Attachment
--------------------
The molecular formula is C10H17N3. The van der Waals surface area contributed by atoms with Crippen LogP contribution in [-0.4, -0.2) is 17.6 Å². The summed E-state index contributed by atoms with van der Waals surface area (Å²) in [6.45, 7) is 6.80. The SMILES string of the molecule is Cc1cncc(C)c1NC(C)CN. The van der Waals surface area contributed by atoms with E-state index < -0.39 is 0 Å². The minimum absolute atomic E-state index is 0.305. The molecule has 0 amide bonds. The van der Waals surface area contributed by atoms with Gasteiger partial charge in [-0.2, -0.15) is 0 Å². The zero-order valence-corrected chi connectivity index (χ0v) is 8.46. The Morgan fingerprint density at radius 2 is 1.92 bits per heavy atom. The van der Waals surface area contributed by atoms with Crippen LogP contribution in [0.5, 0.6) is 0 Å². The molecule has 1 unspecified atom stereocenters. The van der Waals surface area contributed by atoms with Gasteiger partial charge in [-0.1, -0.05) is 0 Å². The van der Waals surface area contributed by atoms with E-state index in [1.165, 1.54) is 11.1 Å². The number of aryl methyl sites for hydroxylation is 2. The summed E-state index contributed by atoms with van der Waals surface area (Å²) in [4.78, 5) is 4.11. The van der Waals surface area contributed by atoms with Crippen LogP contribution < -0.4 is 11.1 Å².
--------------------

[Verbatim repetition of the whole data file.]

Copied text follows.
The molecular formula is C10H17N3. The van der Waals surface area contributed by atoms with Crippen LogP contribution in [-0.4, -0.2) is 17.6 Å². The summed E-state index contributed by atoms with van der Waals surface area (Å²) in [6.45, 7) is 6.80. The SMILES string of the molecule is Cc1cncc(C)c1NC(C)CN. The van der Waals surface area contributed by atoms with E-state index < -0.39 is 0 Å². The minimum absolute atomic E-state index is 0.305. The molecule has 0 amide bonds. The van der Waals surface area contributed by atoms with Gasteiger partial charge in [-0.2, -0.15) is 0 Å². The zero-order valence-corrected chi connectivity index (χ0v) is 8.46. The Morgan fingerprint density at radius 2 is 1.92 bits per heavy atom. The van der Waals surface area contributed by atoms with Crippen LogP contribution in [0.5, 0.6) is 0 Å². The molecule has 1 unspecified atom stereocenters. The van der Waals surface area contributed by atoms with Gasteiger partial charge in [-0.1, -0.05) is 0 Å². The van der Waals surface area contributed by atoms with E-state index in [1.165, 1.54) is 11.1 Å². The number of aryl methyl sites for hydroxylation is 2. The summed E-state index contributed by atoms with van der Waals surface area (Å²) in [4.78, 5) is 4.11. The van der Waals surface area contributed by atoms with Crippen LogP contribution < -0.4 is 11.1 Å².